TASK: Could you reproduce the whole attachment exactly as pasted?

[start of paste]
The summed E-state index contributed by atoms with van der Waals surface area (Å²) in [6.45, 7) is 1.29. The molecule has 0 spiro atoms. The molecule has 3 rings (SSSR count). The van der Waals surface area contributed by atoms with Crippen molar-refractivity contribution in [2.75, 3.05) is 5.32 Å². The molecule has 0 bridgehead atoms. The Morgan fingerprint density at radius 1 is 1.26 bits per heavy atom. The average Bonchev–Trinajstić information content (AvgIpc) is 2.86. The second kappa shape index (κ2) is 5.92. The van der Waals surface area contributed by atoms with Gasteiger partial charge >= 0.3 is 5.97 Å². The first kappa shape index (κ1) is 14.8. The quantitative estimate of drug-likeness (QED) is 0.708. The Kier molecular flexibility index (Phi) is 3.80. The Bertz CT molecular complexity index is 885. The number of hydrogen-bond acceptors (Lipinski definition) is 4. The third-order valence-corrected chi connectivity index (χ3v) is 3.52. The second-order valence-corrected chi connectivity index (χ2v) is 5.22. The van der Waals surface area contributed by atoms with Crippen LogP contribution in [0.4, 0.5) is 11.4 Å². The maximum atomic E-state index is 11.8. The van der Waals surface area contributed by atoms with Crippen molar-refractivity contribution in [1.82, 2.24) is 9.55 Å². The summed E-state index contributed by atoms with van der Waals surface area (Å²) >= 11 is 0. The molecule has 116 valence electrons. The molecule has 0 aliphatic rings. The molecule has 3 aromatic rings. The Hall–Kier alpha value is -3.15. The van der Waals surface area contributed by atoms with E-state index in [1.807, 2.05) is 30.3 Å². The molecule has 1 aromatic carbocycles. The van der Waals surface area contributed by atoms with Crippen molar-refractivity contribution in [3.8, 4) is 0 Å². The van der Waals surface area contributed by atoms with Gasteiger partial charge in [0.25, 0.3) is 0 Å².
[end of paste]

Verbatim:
The summed E-state index contributed by atoms with van der Waals surface area (Å²) in [6.45, 7) is 1.29. The molecule has 0 spiro atoms. The molecule has 3 rings (SSSR count). The van der Waals surface area contributed by atoms with Crippen molar-refractivity contribution in [2.75, 3.05) is 5.32 Å². The molecule has 0 bridgehead atoms. The Morgan fingerprint density at radius 1 is 1.26 bits per heavy atom. The average Bonchev–Trinajstić information content (AvgIpc) is 2.86. The second kappa shape index (κ2) is 5.92. The van der Waals surface area contributed by atoms with Gasteiger partial charge >= 0.3 is 5.97 Å². The first kappa shape index (κ1) is 14.8. The quantitative estimate of drug-likeness (QED) is 0.708. The Kier molecular flexibility index (Phi) is 3.80. The Bertz CT molecular complexity index is 885. The number of hydrogen-bond acceptors (Lipinski definition) is 4. The third-order valence-corrected chi connectivity index (χ3v) is 3.52. The second-order valence-corrected chi connectivity index (χ2v) is 5.22. The van der Waals surface area contributed by atoms with Crippen LogP contribution in [0.4, 0.5) is 11.4 Å². The maximum atomic E-state index is 11.8. The van der Waals surface area contributed by atoms with Crippen molar-refractivity contribution in [1.82, 2.24) is 9.55 Å². The summed E-state index contributed by atoms with van der Waals surface area (Å²) >= 11 is 0. The molecule has 116 valence electrons. The molecule has 0 aliphatic rings. The molecule has 3 aromatic rings. The Hall–Kier alpha value is -3.15. The van der Waals surface area contributed by atoms with E-state index in [1.807, 2.05) is 30.3 Å². The molecule has 1 aromatic carbocycles. The van der Waals surface area contributed by atoms with Crippen molar-refractivity contribution in [3.8, 4) is 0 Å². The van der Waals surface area contributed by atoms with Gasteiger partial charge in [0.25, 0.3) is 0 Å².